• Methods

    The ADAM program uses censuses and propensity scoring to develop sample weights. Sample weights for each location for each year were renormalized so that the sum of all weights equaled the number of cases. This assured that the multi-year analysis would give the appropriate weight to data collected in any given year proportional to the number of cases collected. These weights were used in all statistical calculations to provide unbiased estimates for the target population of adult male arrestees at each location.
  • Methods

    Response Rates: From 2000 to 2010, 75-86 percent of selected respondents that were available agreed to participate and 77-91 percent of those provided urine samples.
  • Table of Contents

    Datasets:

    • DS1: Dataset
Temporal Coverage
  • 2000 / 2003
    Time period: 2000--2003
  • 2007 / 2010
    Time period: 2007--2010
  • 2000 / 2003
    Collection date: 2000--2003
  • 2007 / 2010
    Collection date: 2007--2010
Geographic Coverage
  • Atlanta
  • California
  • Charlotte
  • Chicago
  • Colorado
  • Denver
  • District of Columbia
  • Georgia
  • Illinois
  • Indiana
  • Indianapolis
  • Minneapolis
  • Minnesota
  • New York (state)
  • New York City
  • North Carolina
  • Oregon
  • Portland (Oregon)
  • Sacramento
  • United States
Sampled Universe
All adult male arrestees age 18 and above at 10 geographically diverse locations between 2000 to 2003 and 2007 to 2010: Atlanta, Charlotte, Chicago, Denver, Indianapolis, Manhattan, Minneapolis, Portland Oregon, Sacramento, and Washington DC. Smallest Geographic Unit: county
Sampling
This study used the 37,933 adult male arrestees age 18 and above who provided urine samples from the 10 locations (Atlanta, Charlotte, Chicago, Denver, Indianapolis, Manhattan, Minneapolis, Portland Oregon, Sacramento, and Washington DC) participating in ADAM II.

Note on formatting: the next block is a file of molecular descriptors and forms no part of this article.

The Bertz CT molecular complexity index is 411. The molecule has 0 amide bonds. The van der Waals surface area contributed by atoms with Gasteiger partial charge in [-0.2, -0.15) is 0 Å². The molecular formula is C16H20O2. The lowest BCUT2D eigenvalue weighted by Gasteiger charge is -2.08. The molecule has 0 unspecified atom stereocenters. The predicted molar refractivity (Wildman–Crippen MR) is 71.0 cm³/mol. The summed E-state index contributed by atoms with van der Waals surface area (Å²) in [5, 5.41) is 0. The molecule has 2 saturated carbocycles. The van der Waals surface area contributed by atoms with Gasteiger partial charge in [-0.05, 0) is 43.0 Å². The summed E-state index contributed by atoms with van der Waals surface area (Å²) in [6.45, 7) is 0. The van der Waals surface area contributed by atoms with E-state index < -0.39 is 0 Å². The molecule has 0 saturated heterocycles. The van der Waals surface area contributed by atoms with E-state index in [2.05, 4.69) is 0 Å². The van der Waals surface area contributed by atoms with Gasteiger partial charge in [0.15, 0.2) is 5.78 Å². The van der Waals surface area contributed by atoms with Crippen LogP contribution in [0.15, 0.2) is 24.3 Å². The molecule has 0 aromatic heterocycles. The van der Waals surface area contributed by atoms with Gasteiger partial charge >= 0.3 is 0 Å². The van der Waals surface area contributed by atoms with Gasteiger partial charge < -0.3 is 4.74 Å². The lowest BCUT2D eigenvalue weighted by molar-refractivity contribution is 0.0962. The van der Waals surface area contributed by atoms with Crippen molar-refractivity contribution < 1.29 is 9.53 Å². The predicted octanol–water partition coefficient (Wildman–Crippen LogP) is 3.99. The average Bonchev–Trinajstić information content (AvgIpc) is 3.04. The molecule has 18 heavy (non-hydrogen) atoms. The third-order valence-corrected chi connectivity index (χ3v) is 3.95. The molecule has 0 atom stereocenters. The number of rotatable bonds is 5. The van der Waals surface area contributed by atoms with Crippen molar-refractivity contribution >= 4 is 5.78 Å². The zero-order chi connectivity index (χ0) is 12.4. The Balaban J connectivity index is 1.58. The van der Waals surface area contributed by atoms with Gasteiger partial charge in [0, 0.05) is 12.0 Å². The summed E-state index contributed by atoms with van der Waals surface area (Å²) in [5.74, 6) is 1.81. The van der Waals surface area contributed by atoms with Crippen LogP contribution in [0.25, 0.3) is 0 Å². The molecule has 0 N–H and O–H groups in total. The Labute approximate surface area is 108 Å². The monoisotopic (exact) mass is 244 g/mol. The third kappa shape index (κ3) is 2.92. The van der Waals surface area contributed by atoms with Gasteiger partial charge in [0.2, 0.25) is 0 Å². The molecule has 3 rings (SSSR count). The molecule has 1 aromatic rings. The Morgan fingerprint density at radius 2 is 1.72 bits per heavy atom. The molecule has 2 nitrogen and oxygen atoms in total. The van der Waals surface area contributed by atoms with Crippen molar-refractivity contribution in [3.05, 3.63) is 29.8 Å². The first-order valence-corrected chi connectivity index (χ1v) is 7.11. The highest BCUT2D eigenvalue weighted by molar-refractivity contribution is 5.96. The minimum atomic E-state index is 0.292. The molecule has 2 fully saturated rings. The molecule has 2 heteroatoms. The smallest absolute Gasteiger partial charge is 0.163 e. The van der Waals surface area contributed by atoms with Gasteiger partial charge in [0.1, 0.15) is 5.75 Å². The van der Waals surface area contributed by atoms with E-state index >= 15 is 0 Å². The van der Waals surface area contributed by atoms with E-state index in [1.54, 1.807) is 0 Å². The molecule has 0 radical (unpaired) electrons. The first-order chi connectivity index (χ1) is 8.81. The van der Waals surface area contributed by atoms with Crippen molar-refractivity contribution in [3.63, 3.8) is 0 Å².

Collection Mode
  • In order to use the SPSS syntax files provided in this collection, users must first obtain the following studies from the Arrestee Drug Abuse Monitoring (ADAM) Program/Drug Use Forecasting (DUF) Series: 2000 (ICPSR 3270), 2001 (ICPSR 3688), 2002 (ICPSR 3815), 2003 (ICPSR 4020), 2007 (ICPSR 25821), 2008 (ICPSR 27221), 2009 (ICPSR 30061), and 2010 (ICPSR 32321) available from the ICPSR Web site. The data from the Arrestee Drug Abuse Monitoring (ADAM) Program/Drug Use Forecasting (DUF) Series are restricted from general dissemination. The ADAM collection may not be used for any purpose other than statistical reporting and analysis. Use of the ADAM data to learn the identity of any person or establishment is prohibited. To protect respondent privacy, these data are restricted from general dissemination. To obtain these files, researchers must agree to the terms and conditions of a Restricted Data Use Agreement in accordance with existing ICPSR servicing policies.

Note
Funding insitution(s): United States Department of Justice. Office of Justice Programs. National Institute of Justice (2010-IJ-CX-0011).
Availability
Download
This study is freely available to the general public via web download.
Alternative Identifiers
  • 33201 (Type: ICPSR Study Number)
Publications
  • Hunt, Dana E., Kling, Ryan, Almozlino, Yuli, Jalbert, Sarah, Chapman, Meg T., Rhodes, William. Telling the truth about drug use: How much does it matter?. Journal of Drug Issues.45, (3), 314-329.2015.
    • ID: 10.1177/0022042615589406 (DOI)
  • Golub, Andrew, Elliott, Luther, Brownstein, Henry H.. The opiate pain reliever epidemic among U.S. arrestees 2000-2010: Regional and demographic variations. Journal of Ethnicity in Substance Abuse.12, 1-29.2013.
    • ID: 10.1080/15332640.2013.759498 (DOI)
  • Golub, Andrew. The Opiate Pain Reliever Epidemic among U.S. Arrestees, 2000-2012. American Sociological Association Annual Meeting.Denver, CO. 2012.
  • Golub, Andrew, Brownstein, Henry, Dunlap, Eloise. Monitoring Drug Epidemics and the Markets that Sustain Them Using ADAM II. Executive Summary.NCJ 239907, . 2012.
    • ID: https://www.ncjrs.gov/pdffiles1/nij/grants/239907.pdf (URL)
  • Golub, Andrew, Brownstein, Henry, Dunlap, Eloise. Monitoring Drug Epidemics and the Markets that Sustain Them Using ADAM II. Final Technical Report.NCJ 239906, . 2012.
    • ID: https://www.ncjrs.gov/pdffiles1/nij/grants/239906.pdf (URL)
  • Golub, Andrew, Brownstein, Henry, Dunlap, Eloise. Monitoring Drug Epidemics and the Markets That Sustain Them Using ADAM II. ASC Annual Meeting.Washington, DC. 2011.

Update Metadata: 2015-08-05 | Issue Number: 6 | Registration Date: 2015-06-16

Golub, Andrew; Brownstein, Henry H.; Dunlap, Eloise (2012): Monitoring Drug Epidemics and the Markets That Sustain Them, Arrestee Drug Abuse Monitoring (ADAM) and ADAM II Data, 2000-2003 and 2007-2010. Version 1. Version: v1. ICPSR - Interuniversity Consortium for Political and Social Research. Dataset. https://doi.org/10.3886/ICPSR33201.v1